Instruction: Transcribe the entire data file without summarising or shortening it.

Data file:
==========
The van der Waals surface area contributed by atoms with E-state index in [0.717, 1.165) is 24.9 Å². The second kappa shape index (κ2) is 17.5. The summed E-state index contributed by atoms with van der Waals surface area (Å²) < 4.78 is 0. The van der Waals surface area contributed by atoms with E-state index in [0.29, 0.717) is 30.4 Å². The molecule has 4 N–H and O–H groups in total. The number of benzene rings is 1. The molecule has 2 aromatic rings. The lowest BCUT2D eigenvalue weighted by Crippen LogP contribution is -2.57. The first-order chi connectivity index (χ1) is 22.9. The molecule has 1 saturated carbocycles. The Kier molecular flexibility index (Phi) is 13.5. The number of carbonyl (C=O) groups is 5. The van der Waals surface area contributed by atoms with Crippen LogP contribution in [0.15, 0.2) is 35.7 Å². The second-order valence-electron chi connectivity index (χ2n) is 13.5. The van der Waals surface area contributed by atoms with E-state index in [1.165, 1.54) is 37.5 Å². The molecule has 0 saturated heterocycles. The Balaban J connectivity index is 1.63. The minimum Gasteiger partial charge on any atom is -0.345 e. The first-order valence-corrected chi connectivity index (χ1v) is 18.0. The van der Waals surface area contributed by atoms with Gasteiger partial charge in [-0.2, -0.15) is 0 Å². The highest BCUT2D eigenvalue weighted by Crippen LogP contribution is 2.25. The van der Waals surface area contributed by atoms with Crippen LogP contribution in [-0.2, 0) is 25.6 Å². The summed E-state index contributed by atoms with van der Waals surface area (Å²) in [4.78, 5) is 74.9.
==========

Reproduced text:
The van der Waals surface area contributed by atoms with E-state index in [0.717, 1.165) is 24.9 Å². The second kappa shape index (κ2) is 17.5. The summed E-state index contributed by atoms with van der Waals surface area (Å²) < 4.78 is 0. The van der Waals surface area contributed by atoms with E-state index in [0.29, 0.717) is 30.4 Å². The molecule has 4 N–H and O–H groups in total. The number of benzene rings is 1. The molecule has 2 aromatic rings. The lowest BCUT2D eigenvalue weighted by Crippen LogP contribution is -2.57. The first-order chi connectivity index (χ1) is 22.9. The molecule has 1 saturated carbocycles. The Kier molecular flexibility index (Phi) is 13.5. The number of carbonyl (C=O) groups is 5. The van der Waals surface area contributed by atoms with Crippen LogP contribution in [0.15, 0.2) is 35.7 Å². The second-order valence-electron chi connectivity index (χ2n) is 13.5. The van der Waals surface area contributed by atoms with E-state index in [1.165, 1.54) is 37.5 Å². The molecule has 0 saturated heterocycles. The Balaban J connectivity index is 1.63. The minimum Gasteiger partial charge on any atom is -0.345 e. The first-order valence-corrected chi connectivity index (χ1v) is 18.0. The van der Waals surface area contributed by atoms with Gasteiger partial charge in [-0.2, -0.15) is 0 Å². The highest BCUT2D eigenvalue weighted by Crippen LogP contribution is 2.25. The van der Waals surface area contributed by atoms with Crippen LogP contribution in [-0.2, 0) is 25.6 Å². The summed E-state index contributed by atoms with van der Waals surface area (Å²) in [4.78, 5) is 74.9.